ire

noun
\ ˈī(-ə)r How to pronounce ire (audio) \

Definition of ire

 (Entry 1 of 2)

: intense and usually openly displayed anger

Definition of Ire (Entry 2 of 2)

Ireland

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Other Words from ire

Noun

ire transitive verb
ireful \ ˈī(-​ə)r-​fəl How to pronounce ireful (audio) \ adjective

Synonyms & Antonyms for ire

Synonyms: Noun

anger, angriness, birse [chiefly Scottish], choler, furor, fury, indignation, irateness, lividity, lividness, mad, madness, mood [archaic], outrage, rage, spleen, wrath, wrathfulness

Antonyms: Noun

delight, pleasure

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Choose the Right Synonym for ire

Noun

anger, ire, rage, fury, indignation, wrath mean an intense emotional state induced by displeasure. anger, the most general term, names the reaction but by itself does not convey cause or intensity. tried to hide his anger ire, more frequent in literary contexts, suggests an intense anger, often with an evident display of feeling. cheeks flushed with ire rage and fury suggest loss of self-control from violence of emotion. shook with rage could not contain his fury indignation stresses righteous anger at what one considers unfair, mean, or shameful. a comment that caused general indignation wrath is likely to suggest a desire or intent to punish or get revenge. I feared her wrath if I was discovered

Examples of ire in a Sentence

Noun

He directed his ire at the coworkers who reported the incident. the patronizing comment from the snooty waiter roused her ire

Recent Examples on the Web: Noun

Other local businesses that have shown allegiance toward either side have drawn the ire of customers. Amy Gunia / Hong Kong, Time, "In Hong Kong, Employees Hide Their Political Leanings as Beijing Forces Companies to Take Sides," 16 Sep. 2019 One proposal put forth by Assemblywoman Irwin would expand what kind of data would be exempt from CCPA provisions, and this drew the ire of consumer protection groups, Politico reports. Kate Cox, Ars Technica, "Spouse of Ring exec among lawmakers trying to weaken Calif. privacy law," 16 Sep. 2019 Buzz60 Russian tennis player Daniil Medvedev drew the ire of the New York crowd Friday night with a meltdown and a sneaky obscene gesture during his third-round match against Spain's Feliciano Lopez in the U.S. Open. Mike Brehm, USA TODAY, "US Open: Daniil Medvedev angers crowd by tossing aside towel, giving obscene gesture," 31 Aug. 2019 But the change has drawn the ire of Republicans and local business owners who decry it as a threat to public safety and the local economy, exposing a partisan clash over how to manage poverty and affordable housing in America's cities. Tim Craig, Anchorage Daily News, "Should people have a legal right to sleep on city streets? The nation’s homeless crisis sparks a partisan battle.," 23 Aug. 2019 Her election to Congress in 2018 and her outspoken criticism of Trump has drawn the ire of Republicans in Minnesota and across the country. Christopher Magan, Twin Cities, "Ilhan Omar: Go to Israel, see ‘cruel reality of the occupation’," 19 Aug. 2019 Its long legacy of left-wing activism, notably its militant anti-fascists, has drawn the ire of the conservative movement as well as the pundits and politicians who lead it. oregonlive.com, "Portland protests Aug. 17: What you need to know," 15 Aug. 2019 The mech’s ability to jump hundreds of yards, paired with its hefty armor, have drawn the ire of players for being overpowered, spawning the #RemoveTheMech hashtag which quickly began trending in the United States. Jason Fanelli, The Hollywood Reporter, "E-sports Organizers Ban Competitor Following Sexual Misconduct Allegations," 14 Aug. 2019 Contributions from casino interests to organizations like the RGA have long drawn the ire of government accountability groups, which see them as a way to skirt Indiana's prohibition on campaign donations from casino interests. Tony Cook, Indianapolis Star, "Inspector general OKs casino boss's private flights for Gov. Eric Holcomb," 8 Aug. 2019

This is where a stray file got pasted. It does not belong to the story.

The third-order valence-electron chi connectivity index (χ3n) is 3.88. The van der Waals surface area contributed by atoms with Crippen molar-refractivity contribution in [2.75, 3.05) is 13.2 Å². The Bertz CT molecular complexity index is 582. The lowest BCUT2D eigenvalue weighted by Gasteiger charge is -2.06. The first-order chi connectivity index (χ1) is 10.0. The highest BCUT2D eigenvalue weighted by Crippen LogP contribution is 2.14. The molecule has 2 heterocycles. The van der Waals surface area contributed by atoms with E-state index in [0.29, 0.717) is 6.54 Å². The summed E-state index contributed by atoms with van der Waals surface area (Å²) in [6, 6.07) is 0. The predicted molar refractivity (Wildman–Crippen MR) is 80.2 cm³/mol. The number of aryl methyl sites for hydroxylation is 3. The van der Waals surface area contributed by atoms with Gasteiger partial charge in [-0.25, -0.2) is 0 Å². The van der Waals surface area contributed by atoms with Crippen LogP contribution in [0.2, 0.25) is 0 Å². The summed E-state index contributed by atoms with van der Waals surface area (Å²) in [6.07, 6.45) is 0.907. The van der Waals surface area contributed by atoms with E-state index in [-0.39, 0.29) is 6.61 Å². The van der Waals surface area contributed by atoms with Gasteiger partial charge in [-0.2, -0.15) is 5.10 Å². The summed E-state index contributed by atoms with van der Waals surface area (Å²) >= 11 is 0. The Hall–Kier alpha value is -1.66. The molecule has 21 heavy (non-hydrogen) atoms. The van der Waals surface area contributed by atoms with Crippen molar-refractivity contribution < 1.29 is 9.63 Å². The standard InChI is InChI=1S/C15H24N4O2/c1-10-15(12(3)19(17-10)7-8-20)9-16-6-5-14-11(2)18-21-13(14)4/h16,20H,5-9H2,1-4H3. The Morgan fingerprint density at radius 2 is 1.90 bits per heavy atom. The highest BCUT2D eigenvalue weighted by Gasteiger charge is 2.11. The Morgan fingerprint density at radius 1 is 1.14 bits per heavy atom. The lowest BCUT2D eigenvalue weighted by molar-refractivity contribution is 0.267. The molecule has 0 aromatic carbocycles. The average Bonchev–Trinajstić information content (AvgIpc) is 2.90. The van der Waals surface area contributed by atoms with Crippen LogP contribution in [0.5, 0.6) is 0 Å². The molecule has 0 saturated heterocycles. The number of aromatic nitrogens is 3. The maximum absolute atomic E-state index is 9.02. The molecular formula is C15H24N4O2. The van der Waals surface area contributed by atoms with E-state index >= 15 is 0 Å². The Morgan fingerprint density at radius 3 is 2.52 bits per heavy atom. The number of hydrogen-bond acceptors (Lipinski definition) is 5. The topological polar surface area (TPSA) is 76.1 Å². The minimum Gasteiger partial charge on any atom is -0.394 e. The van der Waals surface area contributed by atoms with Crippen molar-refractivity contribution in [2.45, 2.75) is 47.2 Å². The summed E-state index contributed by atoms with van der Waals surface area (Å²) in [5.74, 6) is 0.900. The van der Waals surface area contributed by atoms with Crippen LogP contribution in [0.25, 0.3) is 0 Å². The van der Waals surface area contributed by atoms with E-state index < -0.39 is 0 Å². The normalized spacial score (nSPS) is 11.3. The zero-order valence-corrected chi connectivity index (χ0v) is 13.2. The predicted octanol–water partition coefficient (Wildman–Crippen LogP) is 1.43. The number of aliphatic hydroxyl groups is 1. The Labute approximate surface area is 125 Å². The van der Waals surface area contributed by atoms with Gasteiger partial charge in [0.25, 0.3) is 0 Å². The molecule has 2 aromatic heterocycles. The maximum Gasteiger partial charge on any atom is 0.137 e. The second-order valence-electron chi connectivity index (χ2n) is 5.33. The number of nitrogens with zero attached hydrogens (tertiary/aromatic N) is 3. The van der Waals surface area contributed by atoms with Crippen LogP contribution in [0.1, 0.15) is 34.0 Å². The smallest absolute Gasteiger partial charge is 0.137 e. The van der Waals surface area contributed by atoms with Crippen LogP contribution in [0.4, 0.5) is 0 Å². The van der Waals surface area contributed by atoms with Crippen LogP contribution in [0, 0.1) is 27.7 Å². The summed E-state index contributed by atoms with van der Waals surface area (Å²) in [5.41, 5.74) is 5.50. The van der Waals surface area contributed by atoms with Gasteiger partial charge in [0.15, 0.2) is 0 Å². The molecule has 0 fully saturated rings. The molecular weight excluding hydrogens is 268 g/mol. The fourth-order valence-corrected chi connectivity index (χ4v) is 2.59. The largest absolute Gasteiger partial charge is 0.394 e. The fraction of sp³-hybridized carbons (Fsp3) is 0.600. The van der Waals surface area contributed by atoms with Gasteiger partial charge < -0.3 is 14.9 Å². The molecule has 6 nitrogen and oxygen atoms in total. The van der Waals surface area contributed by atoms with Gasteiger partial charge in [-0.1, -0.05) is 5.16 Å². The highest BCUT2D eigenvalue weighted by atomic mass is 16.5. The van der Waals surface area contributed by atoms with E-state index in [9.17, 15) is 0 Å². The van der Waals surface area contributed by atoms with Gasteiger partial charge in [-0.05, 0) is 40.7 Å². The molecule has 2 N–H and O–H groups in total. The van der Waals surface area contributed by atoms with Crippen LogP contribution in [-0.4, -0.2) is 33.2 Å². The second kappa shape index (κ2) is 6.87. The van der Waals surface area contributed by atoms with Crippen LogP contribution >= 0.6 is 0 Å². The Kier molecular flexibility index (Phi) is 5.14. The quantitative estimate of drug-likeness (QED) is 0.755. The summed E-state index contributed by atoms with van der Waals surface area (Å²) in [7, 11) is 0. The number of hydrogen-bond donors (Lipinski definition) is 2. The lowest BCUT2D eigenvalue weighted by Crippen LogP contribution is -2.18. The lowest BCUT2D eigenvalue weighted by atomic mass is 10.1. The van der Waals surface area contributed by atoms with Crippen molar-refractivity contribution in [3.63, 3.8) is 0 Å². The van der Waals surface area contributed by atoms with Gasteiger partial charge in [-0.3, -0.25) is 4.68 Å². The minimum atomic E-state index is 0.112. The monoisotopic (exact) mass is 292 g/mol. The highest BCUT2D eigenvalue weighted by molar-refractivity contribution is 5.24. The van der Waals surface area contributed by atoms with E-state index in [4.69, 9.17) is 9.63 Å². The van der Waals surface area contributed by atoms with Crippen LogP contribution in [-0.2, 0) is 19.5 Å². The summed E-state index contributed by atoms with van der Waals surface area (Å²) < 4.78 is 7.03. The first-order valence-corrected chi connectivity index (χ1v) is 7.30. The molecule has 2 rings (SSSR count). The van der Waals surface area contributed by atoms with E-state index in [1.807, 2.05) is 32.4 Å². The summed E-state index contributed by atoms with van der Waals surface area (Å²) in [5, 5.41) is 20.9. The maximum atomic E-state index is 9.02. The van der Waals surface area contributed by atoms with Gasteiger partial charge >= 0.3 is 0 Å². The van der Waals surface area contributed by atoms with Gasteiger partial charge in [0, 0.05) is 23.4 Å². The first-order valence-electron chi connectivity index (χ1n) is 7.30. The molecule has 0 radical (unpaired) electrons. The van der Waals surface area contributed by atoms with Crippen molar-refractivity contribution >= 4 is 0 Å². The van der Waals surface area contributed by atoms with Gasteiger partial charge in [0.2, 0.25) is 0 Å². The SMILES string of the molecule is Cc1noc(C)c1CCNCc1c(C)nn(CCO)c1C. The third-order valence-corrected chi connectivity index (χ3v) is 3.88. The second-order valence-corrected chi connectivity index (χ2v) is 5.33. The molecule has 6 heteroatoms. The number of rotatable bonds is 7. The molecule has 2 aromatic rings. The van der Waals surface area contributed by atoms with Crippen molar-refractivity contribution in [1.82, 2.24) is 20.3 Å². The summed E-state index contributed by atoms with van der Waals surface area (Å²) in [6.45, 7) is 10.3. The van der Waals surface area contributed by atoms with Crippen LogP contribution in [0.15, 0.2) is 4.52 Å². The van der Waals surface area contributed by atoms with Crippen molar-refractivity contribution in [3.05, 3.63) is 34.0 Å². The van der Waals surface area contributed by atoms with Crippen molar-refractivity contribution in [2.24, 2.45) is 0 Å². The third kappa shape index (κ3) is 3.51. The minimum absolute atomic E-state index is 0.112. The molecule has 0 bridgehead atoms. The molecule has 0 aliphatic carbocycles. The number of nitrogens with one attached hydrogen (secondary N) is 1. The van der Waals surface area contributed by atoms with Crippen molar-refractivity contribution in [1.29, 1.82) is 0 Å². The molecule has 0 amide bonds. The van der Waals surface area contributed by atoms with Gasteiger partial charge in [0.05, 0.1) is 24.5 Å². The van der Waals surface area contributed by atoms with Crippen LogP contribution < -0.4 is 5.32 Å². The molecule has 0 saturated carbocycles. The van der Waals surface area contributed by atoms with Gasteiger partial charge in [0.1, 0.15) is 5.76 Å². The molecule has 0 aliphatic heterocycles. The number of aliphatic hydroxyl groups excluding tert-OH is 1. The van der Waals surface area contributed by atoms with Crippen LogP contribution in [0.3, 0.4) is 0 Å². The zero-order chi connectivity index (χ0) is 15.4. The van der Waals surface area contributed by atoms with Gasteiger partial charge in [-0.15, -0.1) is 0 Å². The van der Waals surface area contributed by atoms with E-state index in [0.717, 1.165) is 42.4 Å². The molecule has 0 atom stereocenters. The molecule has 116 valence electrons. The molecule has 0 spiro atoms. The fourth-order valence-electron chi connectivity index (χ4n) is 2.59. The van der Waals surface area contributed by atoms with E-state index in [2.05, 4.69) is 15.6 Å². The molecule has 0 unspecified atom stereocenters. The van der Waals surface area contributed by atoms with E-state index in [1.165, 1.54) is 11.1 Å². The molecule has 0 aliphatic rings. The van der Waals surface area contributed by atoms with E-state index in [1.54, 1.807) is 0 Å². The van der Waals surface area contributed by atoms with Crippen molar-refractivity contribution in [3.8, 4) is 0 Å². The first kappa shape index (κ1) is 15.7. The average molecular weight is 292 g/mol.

These example sentences are selected automatically from various online news sources to reflect current usage of the word 'ire.' Views expressed in the examples do not represent the opinion of Merriam-Webster or its editors. Send us feedback.

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First Known Use of ire

Noun

14th century, in the meaning defined above

History and Etymology for ire

Noun

Middle English, from Anglo-French, from Latin ira; perhaps akin to Greek oistros gadfly, frenzy

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Learn More about ire

Dictionary Entries near ire

IRBM

IRD

IR drop

ire

Ire

Iredell

Ireland

Statistics for ire

Last Updated

5 Oct 2019

Look-up Popularity

Time Traveler for ire

The first known use of ire was in the 14th century

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More Definitions for ire

ire

noun

English Language Learners Definition of ire

: intense anger

ire

noun
\ ˈīr How to pronounce ire (audio) \

Kids Definition of ire

: anger entry 2, wrath He directed his ire at me.

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More from Merriam-Webster on ire

Rhyming Dictionary: Words that rhyme with ire

Thesaurus: All synonyms and antonyms for ire

Spanish Central: Translation of ire

Nglish: Translation of ire for Spanish Speakers

Britannica English: Translation of ire for Arabic Speakers

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